- Senior mobsters are frustrated with millennial mobsters, The WSJ reports.
- They’re micromanaging lower-level mob members they think are incompetent, but it’s becoming an organizational issue.
- It shows even the Mafia isn’t immune to the vast generational gap plaguing today’s workplaces.
Millennial mobsters are giving the Mafia some big issues.
Look no further than last month’s arrest of the alleged leader of New York’s Colombo crime family, Andrew Russo. He was arrested for two extortion schemes, and the 87-year-old was caught partly because he had stayed in his role too long and mismanaged younger associates, former FBI agent Scott Curtis recently told The Wall Street Journal’s James Fanelli.
Russo’s micromanaging indicated distrust in the abilities of lower-level mobsters, Curtis said. Several former government investigators added that millennial mobsters aren’t doing business the way their elders were used to.
“Older members complain that the millennials — who grew up in the suburbs instead of city streets — are softer, dumber, and not as loyal as mobsters of the past,” wrote Fanelli. “Plus, they’re always texting.”
Consider the Colombo associate who was accused of sending threatening texts to an official in one of the extortion schemes, which could prove to be incriminating evidence. As a former made member of the Colombo family put it, “Everything is on the phones with them.”
The generational gap made its way to the Mafia
While the mob’s daily work grind looks a little different than the rest of the world’s, its management problems don’t. These cracks in the functioning of organized crime are a microcosm of an economy plagued by generational wars, with the workplace as the battlefield.
Millennials have created a new normal that involves doing nearly everything digitally and achieving life milestones like marriage later — or not at all. It’s a side effect of all the economic hurdles thrown their way and of being the first generation to grow up with such advanced technology.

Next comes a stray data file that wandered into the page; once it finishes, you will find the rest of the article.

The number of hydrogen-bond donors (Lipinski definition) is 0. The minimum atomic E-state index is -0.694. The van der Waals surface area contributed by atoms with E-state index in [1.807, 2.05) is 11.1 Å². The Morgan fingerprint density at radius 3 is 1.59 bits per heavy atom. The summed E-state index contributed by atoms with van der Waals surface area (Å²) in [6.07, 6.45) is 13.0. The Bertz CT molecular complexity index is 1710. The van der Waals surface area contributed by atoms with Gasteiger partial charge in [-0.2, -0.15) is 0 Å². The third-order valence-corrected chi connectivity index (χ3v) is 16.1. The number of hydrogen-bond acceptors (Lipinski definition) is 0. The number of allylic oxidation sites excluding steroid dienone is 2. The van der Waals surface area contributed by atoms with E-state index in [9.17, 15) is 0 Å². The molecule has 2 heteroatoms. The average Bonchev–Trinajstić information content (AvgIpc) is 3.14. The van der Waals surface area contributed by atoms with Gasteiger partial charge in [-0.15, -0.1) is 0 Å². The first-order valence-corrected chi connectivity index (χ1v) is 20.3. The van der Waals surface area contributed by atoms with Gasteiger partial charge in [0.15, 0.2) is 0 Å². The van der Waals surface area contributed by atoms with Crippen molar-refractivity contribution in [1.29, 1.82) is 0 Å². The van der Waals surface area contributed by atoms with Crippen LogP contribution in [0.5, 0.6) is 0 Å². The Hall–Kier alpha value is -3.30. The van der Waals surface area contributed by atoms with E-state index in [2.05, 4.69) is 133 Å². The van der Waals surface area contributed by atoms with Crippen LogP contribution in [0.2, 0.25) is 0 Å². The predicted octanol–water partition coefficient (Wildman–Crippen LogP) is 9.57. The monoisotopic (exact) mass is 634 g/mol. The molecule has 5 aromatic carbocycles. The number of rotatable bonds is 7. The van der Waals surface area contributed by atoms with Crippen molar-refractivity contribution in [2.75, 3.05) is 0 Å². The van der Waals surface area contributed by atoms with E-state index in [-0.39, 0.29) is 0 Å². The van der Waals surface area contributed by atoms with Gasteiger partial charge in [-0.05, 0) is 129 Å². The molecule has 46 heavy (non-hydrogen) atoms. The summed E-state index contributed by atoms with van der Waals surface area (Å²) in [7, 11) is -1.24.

“Doing things differently,” as the tired narrative of millennials goes, hasn’t been easy for boomers and the Silent Generation to understand, who have long stereotyped millennials as lazy, narcissistic, and entitled and questioned their work ethic. It’s all resulted in a generational divide in the workplace, largely marked by digital and communication differences.
Senior management at some companies have tried to cater to younger workers with in-office perks, without realizing that they’re not addressing issues that really matter to millennials, like mental health. Many work environments haven’t evolved enough to respond to how millennials approach work differently, sticking to outdated policies. It’s left millennials frustrated, preventing what could be a more successful work environment.
This generational gap is so stark that it’s even made its way into the underworld of work, where senior figures like, presumably, Russo are set in the traditional ways, unwilling to relinquish their power to a younger generation they perceive as clueless.
To be sure, mob bosses have famously always had difficulties with relinquishing control, especially in the Colombo family. Federal prosecutors allege that Russo was attempting to arrange succession at a Brooklyn restaurant dinner last year, with the new boss being Theodore “Teddy Boy” Persico Jr., nephew of Carmine “The Snake” Persico.
Selwyn Raab’s definitive history of the Mafia, “Five Families,” argues that Carmine Persico never relinquished control of the family despite serving decades in prison, where he died. HBO’s new film, “The Many Saints of Newark,” is a prequel to the famous “Sopranos” series, and explicitly depicts multiple generations of the mob jostling for position.
Despite the Mafia’s lengthy history, though, the wheels of change are inescapable, just like the pull that texting has for millennials.